Who’s Been Pitching Where

Earlier, FOX posted a piece I wrote about hitters who do and don’t see many inside pitches. Since the start of last season, Yasiel Puig has seen more inside pitches than anyone. Andrew McCutchen has been the very opposite, among righties. As far as lefties are concerned, pitchers are more willing to try to blow up Chris Davis and Ryan Howard than they are Chase Utley and David Murphy. It’s simple stuff, but I think it’s interesting stuff, and stuff we don’t get to see very often.

Now, in an outright display of corporate synergy, I thought it’d be useful to look at some similar kinds of data for pitchers, since pitchers represent the other half of the pitcher-batter equation. Consider this a companion article. Which pitchers throw inside the most to righties? Which pitchers throw inside the most to lefties? Which pitchers work down most often, and which pitchers work up most often? Probably, the data doesn’t have many surprises, but probably, the data does have some surprises. So let’s get into some tables.

I wound up setting a lower threshold of 1,500 pitches thrown since the start of 2013. This yielded a sample of 165 pitchers, and while it basically excludes relievers, starters are the more interesting pitchers anyway. As far as pitching inside, I split the plate into equal thirds, and I classified inside pitches as pitches over the innermost third, or even more inside than that. Let’s get started with throwing inside to righties. On the left, the ten highest rates. On the right, the ten lowest rates.

Inside, Right-Handed Batters

Pitcher In%, RHB Pitcher In%, RHB
Luis Mendoza 58% Aaron Harang 14%
Derek Holland 54% John Lackey 15%
Roberto Hernandez 50% Tyson Ross 18%
Jarrod Parker 50% Clay Buchholz 18%
Rick Porcello 47% Kyle Lohse 19%
Clayton Kershaw 47% Dan Haren 19%
Jeremy Hellickson 47% Marco Estrada 20%
Doug Fister 46% Ryan Dempster 20%
Erik Bedard 45% Zack Greinke 20%
Drew Smyly 44% Carlos Villanueva 20%

Any post with a table led by Luis Mendoza is a post that’s sure to go viral. Mendoza isn’t even in the continent anymore, having signed to play in Japan, but a year ago, no one worked inside more often against righties. That comes across in his heat maps. He pounded righties in with his fastball, and then he’d go low or away with his breaking ball, and maybe that predictability was a problem, but it’s not like righties lit Mendoza up. Something you’ll notice among the leaders is a fair number of lefties, and also other sinker-ballers like Hernandez, Porcello, and Fister.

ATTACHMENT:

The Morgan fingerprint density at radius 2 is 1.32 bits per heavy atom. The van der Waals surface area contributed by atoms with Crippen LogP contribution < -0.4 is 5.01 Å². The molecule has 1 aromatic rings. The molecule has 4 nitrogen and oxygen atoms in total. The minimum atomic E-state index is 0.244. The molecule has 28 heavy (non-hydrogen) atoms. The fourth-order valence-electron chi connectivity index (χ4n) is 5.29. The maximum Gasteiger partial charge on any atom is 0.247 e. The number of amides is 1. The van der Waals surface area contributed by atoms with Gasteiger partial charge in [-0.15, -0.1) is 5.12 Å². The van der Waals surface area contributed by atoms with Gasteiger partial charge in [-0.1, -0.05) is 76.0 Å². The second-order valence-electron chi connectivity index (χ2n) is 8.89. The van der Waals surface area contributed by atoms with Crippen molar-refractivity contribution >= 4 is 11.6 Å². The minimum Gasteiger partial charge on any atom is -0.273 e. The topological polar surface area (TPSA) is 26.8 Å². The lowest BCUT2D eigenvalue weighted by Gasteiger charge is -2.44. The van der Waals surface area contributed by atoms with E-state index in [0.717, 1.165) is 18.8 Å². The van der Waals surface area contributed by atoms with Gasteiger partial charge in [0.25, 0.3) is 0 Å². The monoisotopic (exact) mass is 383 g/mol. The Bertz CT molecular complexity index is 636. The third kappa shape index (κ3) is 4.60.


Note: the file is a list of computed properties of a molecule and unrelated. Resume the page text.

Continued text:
At the other end, you have the guys who stay away. No one’s stayed away more than Aaron Harang, and what that’s gotten him is clobbered in 2013, and a sub-1 ERA in 2014. For the most part you see pitchers who aren’t blessed with true plus velocity, but then there’s Ross, who you’d figure might be more willing to try to blow righties away inside. But, inside isn’t where the slider goes. Incidentally, outside is where there might be called strikes to be found.

Moving on:

Inside, Left-Handed Batters

Pitcher In%, LHB Pitcher In%, LHB
Jeff Locke 55% Scott Diamond 12%
A.J. Burnett 46% Bruce Chen 13%
Charlie Morton 42% Jorge De La Rosa 15%
Tyson Ross 39% Bartolo Colon 15%
Nick Tepesch 38% Paul Maholm 16%
Brandon McCarthy 38% Alex Wood 16%
Adam Wainwright 36% Jason Marquis 16%
Alfredo Simon 36% Drew Smyly 16%
Clay Buchholz 36% Jered Weaver 16%
Gerrit Cole 36% Mike Minor 16%

Would you look at that? In first, a Pirate. In second, a Pirate, mostly. In third, a Pirate. In tenth, a Pirate. Sure seems like there could be something going on here. What does the data show? In 2013, Pirates pitchers threw inside to lefties 38% of the time, leading baseball. So far in 2014, they’ve thrown inside to lefties 31% of the time, second in baseball. Between 2009-2012, the rates were in the 20s. There’s a decline, but then neither Burnett nor Locke has thrown a pitch as a Pirate this season, and the team’s still well above average. This could be something organizational, or this could be something to do with Russell Martin. Or this could be a blend of a bunch of things, or this could be nothing.